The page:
Hofmeister: Yeah, well, that was part of an early discussion that that did occur, but it was just preliminary discussion among superintendents thinking about what are they interested in doing. I think you will see communities starting around the same time and the planning is going to occur often within the neighboring districts as they are working together. And that makes sense, too, because communities are impacted very differently. So let’s pull out an example. Guymon public schools right now, they have a very different situation occurring with the path of the virus than what we are seeing in other parts of the state. So their response is going to be different as well. But the goal, though, was to have an adaptive plan that is a framework of decisions that the State Department is going to take the lead on providing, and then districts will be able to be a little bit more uniform in the way they respond to scenarios as they present in the course of the school year. But they’ll be ready with multiple calendars. So that they can shift to the right response at the right time. As the year progresses.
Korth: When will you have those frameworks done and when should school districts sort of decide which ones they’re going to be using?
Hofmeister: Well, we will have the initial draft presented out publicly to schools and to the public in the month of May. We hope to have that even before Memorial Day. And yet that is going to be like a living framework where we will update that as new questions arise that that need to be further developed in a more general answer across the state and districts will use this to help them as they respond. But the decisions are typically all going to be local. Yet the school superintendents do want to follow the evidence and understand what the latest in the science and evidence based on what we see in other countries, in other states, as others have returned to school while we were out in the spring and we’re going to learn from that and there’ll be much more data to rely on when the school year is approaching. I would say that districts are determining right now their first plan, a plan A and how they will open in the fall, but they will be ready to shift to Plan B, even if it’s just temporary or it may only involve one of their school sites if they are a district with many schools. And so I think you will see a little bit more of a fine-tuned response, instead of a statewide uniform decision around how we respond to the path of the virus.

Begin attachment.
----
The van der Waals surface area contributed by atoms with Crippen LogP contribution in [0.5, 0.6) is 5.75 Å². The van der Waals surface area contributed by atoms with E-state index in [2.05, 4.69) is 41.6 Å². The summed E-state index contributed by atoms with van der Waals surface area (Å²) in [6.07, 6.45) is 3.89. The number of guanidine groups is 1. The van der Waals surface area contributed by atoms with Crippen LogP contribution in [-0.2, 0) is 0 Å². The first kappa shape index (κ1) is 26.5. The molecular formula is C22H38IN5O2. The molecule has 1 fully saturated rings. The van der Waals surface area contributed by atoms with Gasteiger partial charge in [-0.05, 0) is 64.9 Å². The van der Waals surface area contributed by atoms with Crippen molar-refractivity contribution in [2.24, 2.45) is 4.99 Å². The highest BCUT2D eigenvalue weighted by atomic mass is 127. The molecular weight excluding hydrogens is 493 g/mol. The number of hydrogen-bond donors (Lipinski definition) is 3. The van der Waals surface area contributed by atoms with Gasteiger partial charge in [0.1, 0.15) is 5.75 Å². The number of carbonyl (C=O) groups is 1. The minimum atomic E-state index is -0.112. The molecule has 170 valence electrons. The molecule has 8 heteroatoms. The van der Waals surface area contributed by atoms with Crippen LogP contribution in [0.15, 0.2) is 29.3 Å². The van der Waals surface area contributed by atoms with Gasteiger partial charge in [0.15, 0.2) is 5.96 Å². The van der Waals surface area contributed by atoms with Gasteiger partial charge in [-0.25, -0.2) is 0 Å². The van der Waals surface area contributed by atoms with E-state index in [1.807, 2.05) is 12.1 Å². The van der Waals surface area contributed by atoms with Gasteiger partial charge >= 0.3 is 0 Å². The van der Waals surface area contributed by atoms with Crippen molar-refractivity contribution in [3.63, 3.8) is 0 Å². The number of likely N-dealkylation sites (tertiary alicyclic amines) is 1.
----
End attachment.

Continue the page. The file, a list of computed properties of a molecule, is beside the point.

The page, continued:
Korth: So basically, what happened this spring probably won’t happen again in the fall.
Hofmeister: I would not anticipate that unless it is necessary for the governor to call another state of emergency.
Korth: We can’t know for sure. Right?
Hofmeister: We can’t. But we can be ready and we can use this time to prepare for multiple scenarios and then be focused on learning and identifying where those gaps are, as we do year after year for students in the ordinary operations and service of a school. But we’re focusing also not just on academics, but on the whole child. This is also about child nutrition. It’s about keeping students engaged. And we know that there are need for mental health support. And that is not something that’s unique to a pandemic. That’s something that Oklahoma has identified, that students are struggling. And we are going to invest in a way that is mindful of the whole child, not just one dimension.